Maternal childhood and lifetime traumatic life events and infant bronchiolitis

Margaret A. Adgent, Omar Elsayed-Ali, Tebeb Gebretsadik, Frances A. Tylavsky, Mehmet Kocak, Stephania A. Cormier, Rosalind J. Wright, Kecia N. Carroll

Research output: Contribution to journalArticlepeer-review

9 Scopus citations


Background: Viral bronchiolitis is a common respiratory infection that often affects term, otherwise healthy infants. A small literature suggests maternal stress during pregnancy is associated with bronchiolitis. However, the association between maternal exposure to lifetime traumatic stress, including traumatic events occurring in childhood or throughout the life course, and bronchiolitis has not been studied previously. Objectives: To investigate the association between maternal exposure to total lifetime and childhood traumatic stress events and infant bronchiolitis. Methods: We studied mother-infant dyads enrolled in a prospective prenatal cohort, recruited 2006-2011, and Tennessee Medicaid. During pregnancy, we assessed maternal lifetime exposure to types of traumatic events by questionnaire. We captured bronchiolitis diagnoses in term, non-low birthweight infants’ first 12 months using linked Medicaid data. In separate models, we assessed the association of maternal lifetime traumatic events (0 to 20 types) and a subset of traumatic events that occurred during childhood (0 to 3: family violence, sexual, and physical abuse) and infant bronchiolitis using multivariable log-binomial models. Results: Of 629 women, 85% were African American. The median count (interquartile range) of lifetime traumatic events was 3 (2, 5); 42% reported ≥1 childhood traumatic event. Among infants, 22% had a bronchiolitis diagnosis (0 to 2 lifetime traumatic events: 24%; 3 events: 20%; 4 to 5 events: 18%; 6 or more events: 24%). Total maternal lifetime traumatic events were not associated with bronchiolitis in multivariable analyses. For maternal childhood traumatic events, the risk of infant bronchiolitis increased with number of event types reported: adjusted Risk ratios were 1.12 (95% confidence interval [CI] 0.80, 1.59), 1.31 (95% CI 0.83, 2.07), and 2.65 (95% CI 1.45, 4.85) for 1, 2, and 3 events, respectively, vs none. Conclusions: Infants born to women reporting multiple types of childhood trauma were at higher risk for bronchiolitis. Further research is needed to explore intergenerational effects of traumatic experiences.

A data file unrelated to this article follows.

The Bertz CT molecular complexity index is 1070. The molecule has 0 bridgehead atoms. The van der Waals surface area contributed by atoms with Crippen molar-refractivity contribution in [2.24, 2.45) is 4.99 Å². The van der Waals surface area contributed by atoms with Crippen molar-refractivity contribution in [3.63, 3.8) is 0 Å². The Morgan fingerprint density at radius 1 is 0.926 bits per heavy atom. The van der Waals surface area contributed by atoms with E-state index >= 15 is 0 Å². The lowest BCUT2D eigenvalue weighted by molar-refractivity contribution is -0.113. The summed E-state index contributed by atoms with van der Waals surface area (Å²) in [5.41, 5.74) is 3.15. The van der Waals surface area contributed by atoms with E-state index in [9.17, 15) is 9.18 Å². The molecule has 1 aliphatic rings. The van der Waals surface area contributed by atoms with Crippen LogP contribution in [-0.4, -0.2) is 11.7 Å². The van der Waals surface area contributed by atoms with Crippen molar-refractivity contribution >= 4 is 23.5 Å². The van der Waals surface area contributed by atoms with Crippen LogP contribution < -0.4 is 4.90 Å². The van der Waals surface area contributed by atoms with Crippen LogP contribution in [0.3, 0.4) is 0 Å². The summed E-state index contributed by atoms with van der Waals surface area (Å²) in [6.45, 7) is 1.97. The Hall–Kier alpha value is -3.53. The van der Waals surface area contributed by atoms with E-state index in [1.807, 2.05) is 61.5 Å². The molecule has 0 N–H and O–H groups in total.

Original languageEnglish
Pages (from-to)262-270
Number of pages9
JournalPaediatric and Perinatal Epidemiology
Issue number4
StatePublished - Jul 2019


  • infant
  • intergenerational
  • psychological trauma
  • respiratory tract diseases
  • trauma and stressor related disorders


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